Africa

Three killed in Tunisian anti-government protests

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Media captionThe BBC's Paul Moss in Tunis says the situation there is "very serious indeed"

Three people have been killed in clashes between hundreds of demonstrators and security forces in the Tunisian capital, authorities say.

Police used tear gas, batons and live ammunition to disperse demonstrators outside the interior ministry in Tunis.

Police and masked men in civilian clothes, armed with sticks, moved through streets looking for protesters.

The protest comes a day after police cleared huge crowds from the streets demanding the prime minister resign.

That was the biggest rally since President Zine al-Abidine Ben Ali fled after weeks of unrest.

The fighting went on for several hours on Saturday, as protesters tried to storm the interior ministry, right in the centre of Tunis, and police repeatedly repelled their attacks, says the BBC's Paul Moss in Tunis.

In a statement, the interior ministry said: "Three people died from the dozen who were wounded during clashes and were transferred to hospital for treatment... Several members of the security forces were wounded to different degrees," it said without giving a number.

The statement added more than 100 people were arrested on Saturday and almost 90 had been arrested on Friday.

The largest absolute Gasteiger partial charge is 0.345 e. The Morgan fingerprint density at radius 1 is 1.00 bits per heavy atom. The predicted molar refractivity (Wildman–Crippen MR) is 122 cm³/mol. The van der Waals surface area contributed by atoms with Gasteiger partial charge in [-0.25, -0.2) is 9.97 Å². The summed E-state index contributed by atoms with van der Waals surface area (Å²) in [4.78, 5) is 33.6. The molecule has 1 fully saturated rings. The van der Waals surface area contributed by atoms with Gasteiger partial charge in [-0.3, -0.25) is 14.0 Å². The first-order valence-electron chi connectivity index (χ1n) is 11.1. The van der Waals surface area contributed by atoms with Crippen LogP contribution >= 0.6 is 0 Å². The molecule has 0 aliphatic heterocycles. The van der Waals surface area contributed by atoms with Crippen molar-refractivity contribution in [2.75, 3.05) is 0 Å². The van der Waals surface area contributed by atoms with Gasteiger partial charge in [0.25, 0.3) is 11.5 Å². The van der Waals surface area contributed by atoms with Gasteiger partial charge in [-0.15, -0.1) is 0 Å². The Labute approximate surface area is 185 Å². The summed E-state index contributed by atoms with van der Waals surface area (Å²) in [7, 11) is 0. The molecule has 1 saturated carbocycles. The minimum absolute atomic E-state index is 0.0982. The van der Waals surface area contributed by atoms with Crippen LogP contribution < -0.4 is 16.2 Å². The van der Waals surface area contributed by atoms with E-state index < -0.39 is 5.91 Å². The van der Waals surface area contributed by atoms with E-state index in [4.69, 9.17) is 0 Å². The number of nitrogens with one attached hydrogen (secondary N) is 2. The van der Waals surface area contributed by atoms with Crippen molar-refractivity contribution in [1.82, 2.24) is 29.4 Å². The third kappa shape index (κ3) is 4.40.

That follows one reported death in Friday's clashes, during which police fired tear gas and warning shots to disperse demonstrators.

Sudden trouble

Image caption Police used tear gas as well as batons and live ammunition to disperse demonstrators

The stench of tear gas again filled the main shopping street in Tunis on Saturday, our correspondent said.

The trouble flared very suddenly - people out shopping found themselves caught up in the confrontation, women carrying heavy bags running for cover with handkerchiefs clutched to their mouths, he added.

Several members of the security forces ran into the lobby of a hotel, yelling at startled customers drinking coffee to return to their rooms or leave the hotel immediately, he said.

The interim government of PM Mohammed Ghannouchi, who had served under ousted President Ben Ali since 1999, has promised elections by mid-July.

Although Mr Ghannouchi has introduced some reforms and removed a number of controversial cabinet members, protesters remain angry that figures from Mr Ben Ali's authoritarian government remain in the interim cabinet.